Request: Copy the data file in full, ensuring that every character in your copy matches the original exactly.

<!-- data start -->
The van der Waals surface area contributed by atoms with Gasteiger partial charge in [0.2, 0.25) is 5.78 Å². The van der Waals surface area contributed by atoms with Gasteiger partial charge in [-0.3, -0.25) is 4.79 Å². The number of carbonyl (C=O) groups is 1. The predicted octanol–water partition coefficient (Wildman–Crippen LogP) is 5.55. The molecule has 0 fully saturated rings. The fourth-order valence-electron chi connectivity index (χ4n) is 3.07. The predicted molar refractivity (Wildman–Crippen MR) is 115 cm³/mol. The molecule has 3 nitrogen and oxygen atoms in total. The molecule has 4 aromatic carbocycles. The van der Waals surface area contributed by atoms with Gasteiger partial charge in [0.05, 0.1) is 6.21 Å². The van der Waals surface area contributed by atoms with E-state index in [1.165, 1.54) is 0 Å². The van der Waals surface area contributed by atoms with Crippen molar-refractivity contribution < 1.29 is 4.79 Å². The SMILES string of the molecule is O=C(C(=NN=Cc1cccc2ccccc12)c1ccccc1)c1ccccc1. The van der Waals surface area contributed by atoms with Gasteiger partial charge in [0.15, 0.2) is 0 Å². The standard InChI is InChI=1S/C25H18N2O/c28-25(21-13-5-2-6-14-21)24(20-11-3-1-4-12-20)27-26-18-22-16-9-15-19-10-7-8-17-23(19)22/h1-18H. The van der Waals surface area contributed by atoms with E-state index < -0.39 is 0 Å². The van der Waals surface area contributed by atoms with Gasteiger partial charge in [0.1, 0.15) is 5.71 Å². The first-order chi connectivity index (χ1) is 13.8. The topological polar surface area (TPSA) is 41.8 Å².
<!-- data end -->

The van der Waals surface area contributed by atoms with Gasteiger partial charge in [0.2, 0.25) is 5.78 Å². The van der Waals surface area contributed by atoms with Gasteiger partial charge in [-0.3, -0.25) is 4.79 Å². The number of carbonyl (C=O) groups is 1. The predicted octanol–water partition coefficient (Wildman–Crippen LogP) is 5.55. The molecule has 0 fully saturated rings. The fourth-order valence-electron chi connectivity index (χ4n) is 3.07. The predicted molar refractivity (Wildman–Crippen MR) is 115 cm³/mol. The molecule has 3 nitrogen and oxygen atoms in total. The molecule has 4 aromatic carbocycles. The van der Waals surface area contributed by atoms with Gasteiger partial charge in [0.05, 0.1) is 6.21 Å². The van der Waals surface area contributed by atoms with E-state index in [1.165, 1.54) is 0 Å². The van der Waals surface area contributed by atoms with Crippen molar-refractivity contribution < 1.29 is 4.79 Å². The SMILES string of the molecule is O=C(C(=NN=Cc1cccc2ccccc12)c1ccccc1)c1ccccc1. The van der Waals surface area contributed by atoms with Gasteiger partial charge in [0.15, 0.2) is 0 Å². The standard InChI is InChI=1S/C25H18N2O/c28-25(21-13-5-2-6-14-21)24(20-11-3-1-4-12-20)27-26-18-22-16-9-15-19-10-7-8-17-23(19)22/h1-18H. The van der Waals surface area contributed by atoms with E-state index < -0.39 is 0 Å². The van der Waals surface area contributed by atoms with Gasteiger partial charge in [0.1, 0.15) is 5.71 Å². The first-order chi connectivity index (χ1) is 13.8. The topological polar surface area (TPSA) is 41.8 Å².